f Biotyping, serotyping and phage typing of Streptococcus faecalis isolated from dental plaque in the human mouth
- Authors: C. J. SMYTH, HELEN MATTHEWS, M. K. HALPENNY, H. BRANDIS, G. COLMAN
- First Published Online: 01 February 1987, Journal of Medical Microbiology 23: 45-54, doi: 10.1099/00222615-23-1-45
- Subject: Article
- Issue Published:
Thirty Streptococcus faecalis isolates from mixed dental plaque samples were classified into four groups on the basis of biotype, tetracycline susceptibility, phage type and serotype combinations. The organisms were from patients on haemodialysis, from staff of the dialysis unit, and from controls. Three biotypes were distinguished by seven biochemical tests: production of acid from inositol, sucrose and xylose; rapid or delayed production of acid from sorbitol; gelatin liquefaction; and production of alkaline phosphatase and β-galactosidase. With a set of eight typing antisera for S. faecalis, 15 strains were non-typable, 12 were serotype 1 and three were serotype 19. With a set of 17 bacteriophages specific for S. faecalis, all of the oral isolates were typable; 40% were lysotype I1 and the remainder lysotype V6b. On the basis of biotype-serotype-phage-type combinations, indications of possible spread of strains between haemodialysis patients and dialysis unit staff were obtained. Biotyping and serotyping of 13 German isolates of S. faecalis of phage type I1 from four clinical sources and tripartite typing of three control strains provided additional evidence for the potential of biotyping in distinguishing between strains of identical serotype and phage type. One oral isolate of S. faecium was of phage type XX. None of the oral isolates of S. faecalis, of which 14 exhibited delayed sorbitol fermentation, reacted with group-G streptococcal grouping reagents or antiserum. Slow sorbitol fermentation does not appear to be a definitive phenotypic marker for S. faecalis strains possessing antigens that react with both group-D and group-G grouping reagents.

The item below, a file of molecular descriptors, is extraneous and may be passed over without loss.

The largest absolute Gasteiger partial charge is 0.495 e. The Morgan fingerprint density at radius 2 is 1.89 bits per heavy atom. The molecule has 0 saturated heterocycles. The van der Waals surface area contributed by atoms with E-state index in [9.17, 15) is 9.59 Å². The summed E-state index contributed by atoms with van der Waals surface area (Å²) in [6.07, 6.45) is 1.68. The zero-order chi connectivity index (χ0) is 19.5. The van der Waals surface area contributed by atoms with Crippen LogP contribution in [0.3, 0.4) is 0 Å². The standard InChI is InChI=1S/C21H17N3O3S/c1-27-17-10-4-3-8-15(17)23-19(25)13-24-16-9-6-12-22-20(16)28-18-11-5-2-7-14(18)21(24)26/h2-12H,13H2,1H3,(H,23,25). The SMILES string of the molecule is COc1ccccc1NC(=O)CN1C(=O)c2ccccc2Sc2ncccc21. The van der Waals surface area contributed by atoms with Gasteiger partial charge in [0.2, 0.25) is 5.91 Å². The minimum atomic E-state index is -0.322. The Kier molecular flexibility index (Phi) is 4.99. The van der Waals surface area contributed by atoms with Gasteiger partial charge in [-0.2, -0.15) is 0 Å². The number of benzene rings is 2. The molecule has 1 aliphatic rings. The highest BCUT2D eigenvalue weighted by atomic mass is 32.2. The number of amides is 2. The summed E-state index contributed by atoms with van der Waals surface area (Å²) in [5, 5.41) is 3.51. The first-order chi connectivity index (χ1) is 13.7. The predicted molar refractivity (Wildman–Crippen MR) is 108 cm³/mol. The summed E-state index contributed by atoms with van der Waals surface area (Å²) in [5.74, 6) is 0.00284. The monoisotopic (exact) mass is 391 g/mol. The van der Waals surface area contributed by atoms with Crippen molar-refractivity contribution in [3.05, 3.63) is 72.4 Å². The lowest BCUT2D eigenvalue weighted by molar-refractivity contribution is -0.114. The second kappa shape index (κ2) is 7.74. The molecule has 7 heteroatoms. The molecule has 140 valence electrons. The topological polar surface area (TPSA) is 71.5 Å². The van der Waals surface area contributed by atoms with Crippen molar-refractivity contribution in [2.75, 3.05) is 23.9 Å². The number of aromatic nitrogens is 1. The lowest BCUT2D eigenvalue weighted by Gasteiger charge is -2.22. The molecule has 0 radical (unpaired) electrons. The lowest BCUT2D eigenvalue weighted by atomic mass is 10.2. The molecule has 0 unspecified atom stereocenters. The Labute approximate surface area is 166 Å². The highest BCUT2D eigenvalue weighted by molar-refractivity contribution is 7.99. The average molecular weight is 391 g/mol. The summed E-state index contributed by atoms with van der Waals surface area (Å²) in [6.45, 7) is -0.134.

© 1987 The Pathological Society of Great Britain and Ireland | Published by the Microbiology Society
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